Self-Injury Part 3 – Recognizing the Signs

Disclaimer – I write “Leadership Moments” for the volunteers at my church who work in the youth ministry. Each Leadership Moment is meant to equip the everyday youth worker with the knowledge and skills they need to help teens as best as they can. Because these articles are for people I know personally and meant for my own church and city context, they may not always be relevant to the wider public. However I put them here for anyone who might benefit from their content.

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[This is part 3 of a series summarizing the book “Hope and Healing For Kids Who Cut” by Marv Penner.]

Because of the shame-inducing nature of self-injury, most people engaging in this activity try to hide it. It is a dark secret that they wish no one else to be in on. Because of this, it is important for those working with youth to be on the lookout for common signs that a teen is struggling with self-injury. It is our job to keep our eyes open and be attentive to the signs. We may very well be the only adults in their life who care enough to pay attention.

Marv lists the following as common signs of self-injury. Any one sign by itself may be a fluke, but repetitive signs or multiple signs together may be pointing to a bigger problem.

  • Scars, cuts, bruises, or burns. These marks can happen in innocent ways. We should not be too suspicious, but repeat marks on a teen or ones that have questionable excuses for can send up a red flag.
  • Long sleeves or pants in warm weather. Some teens dress this way to make a fashion statement. For others it is a convenient way to cover up their secret. We should keep an eye on a student who dresses this way when it doesn’t make sense to.
  • Multiple bracelets or bandanas. Again, this can be a simple matter of style, but it also makes a great way to cover up marks on the wrist.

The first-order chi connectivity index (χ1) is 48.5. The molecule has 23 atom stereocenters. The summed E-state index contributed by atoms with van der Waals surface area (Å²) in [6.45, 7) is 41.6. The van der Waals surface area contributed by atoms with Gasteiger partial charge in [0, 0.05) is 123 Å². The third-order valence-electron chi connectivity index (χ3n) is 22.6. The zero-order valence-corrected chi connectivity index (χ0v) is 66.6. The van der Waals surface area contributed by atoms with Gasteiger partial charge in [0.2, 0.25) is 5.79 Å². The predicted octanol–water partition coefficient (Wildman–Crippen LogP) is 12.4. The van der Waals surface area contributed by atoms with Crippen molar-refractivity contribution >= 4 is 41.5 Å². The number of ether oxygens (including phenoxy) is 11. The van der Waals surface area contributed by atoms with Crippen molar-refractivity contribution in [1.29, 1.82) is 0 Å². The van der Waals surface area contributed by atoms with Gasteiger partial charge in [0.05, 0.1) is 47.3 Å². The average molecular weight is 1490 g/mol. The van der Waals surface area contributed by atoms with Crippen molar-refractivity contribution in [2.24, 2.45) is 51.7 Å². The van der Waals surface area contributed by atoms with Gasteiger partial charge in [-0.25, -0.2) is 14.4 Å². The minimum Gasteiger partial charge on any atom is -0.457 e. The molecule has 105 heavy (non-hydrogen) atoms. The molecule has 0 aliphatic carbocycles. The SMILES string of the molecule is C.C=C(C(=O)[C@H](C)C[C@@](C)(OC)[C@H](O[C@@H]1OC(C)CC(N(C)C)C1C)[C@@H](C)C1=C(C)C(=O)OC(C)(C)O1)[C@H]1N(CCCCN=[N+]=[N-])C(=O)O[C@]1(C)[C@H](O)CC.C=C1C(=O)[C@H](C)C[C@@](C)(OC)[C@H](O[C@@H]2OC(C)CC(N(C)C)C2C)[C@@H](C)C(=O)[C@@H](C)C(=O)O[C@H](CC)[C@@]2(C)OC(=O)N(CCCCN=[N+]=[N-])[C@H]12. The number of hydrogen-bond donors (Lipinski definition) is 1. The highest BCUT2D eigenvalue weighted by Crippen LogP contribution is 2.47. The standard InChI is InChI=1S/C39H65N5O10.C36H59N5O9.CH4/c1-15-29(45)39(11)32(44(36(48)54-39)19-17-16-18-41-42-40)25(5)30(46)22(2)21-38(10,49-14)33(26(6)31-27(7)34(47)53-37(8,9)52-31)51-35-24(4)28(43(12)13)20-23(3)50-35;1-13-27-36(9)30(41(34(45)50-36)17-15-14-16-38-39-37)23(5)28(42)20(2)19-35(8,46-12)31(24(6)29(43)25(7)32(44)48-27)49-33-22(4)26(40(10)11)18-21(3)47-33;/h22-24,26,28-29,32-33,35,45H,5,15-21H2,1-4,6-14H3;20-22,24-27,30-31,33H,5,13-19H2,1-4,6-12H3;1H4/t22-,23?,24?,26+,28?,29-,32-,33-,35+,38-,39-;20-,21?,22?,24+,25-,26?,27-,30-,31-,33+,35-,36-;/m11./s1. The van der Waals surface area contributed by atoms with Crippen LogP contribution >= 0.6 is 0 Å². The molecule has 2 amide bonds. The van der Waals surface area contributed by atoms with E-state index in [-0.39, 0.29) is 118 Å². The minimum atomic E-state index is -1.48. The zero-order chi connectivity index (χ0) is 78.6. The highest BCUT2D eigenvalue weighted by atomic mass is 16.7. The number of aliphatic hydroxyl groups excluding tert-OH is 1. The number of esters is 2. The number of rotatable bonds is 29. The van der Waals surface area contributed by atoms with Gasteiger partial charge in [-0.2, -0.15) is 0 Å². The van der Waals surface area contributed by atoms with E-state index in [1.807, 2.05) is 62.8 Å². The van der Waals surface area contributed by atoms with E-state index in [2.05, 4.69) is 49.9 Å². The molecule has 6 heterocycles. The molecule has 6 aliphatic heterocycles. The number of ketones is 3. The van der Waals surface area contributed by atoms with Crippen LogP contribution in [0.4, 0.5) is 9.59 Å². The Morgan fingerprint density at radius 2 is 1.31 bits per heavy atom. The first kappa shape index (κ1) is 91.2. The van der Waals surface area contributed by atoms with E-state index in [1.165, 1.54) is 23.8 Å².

• Tangible evidence. This would include things like cutting objects (razors, knives, or virtually anything sharp), bloody tissues, lighters (for a non-smoking teen especially), or anti-septic ointment. If any of these are found in unusual places, such as a teens bedroom, bathroom, or on their person, it should be mentally noted.
  • Traces of blood on clothing. Some concealed wounds will seep through material. Most students are careful to make sure this doesn’t happen, but from time to time it does.
  • Rubbing the skin through clothing. When a cut is healing and scabbing over, it can get very itchy. If a student is rubbing an area on their body through their clothing like they are itchy, it could be from a self-inflicted injury.
  • Emotional roller coasters. This evidence is not physical but important nonetheless. Self-injurers are struggling emotionally, and it can manifest in ways other than in cutting. Depression, mood swings, general crankiness, or acting out can all be signs that a student is going through a difficult time.

It is important to reiterate that we should not be paranoid and feel that any one sign is evidence enough to assume the worst. As a general rule we should assume the best. But we should be careful not to stick our heads in the sand either. When any of these signs come up more than once, or if more than one shows up together, it is time to look into the matter more. Just how we can do that is the topic of a future post. For now, try and make a mental note of these signs and keep your eyes open for any warnings that could be right under your nose.

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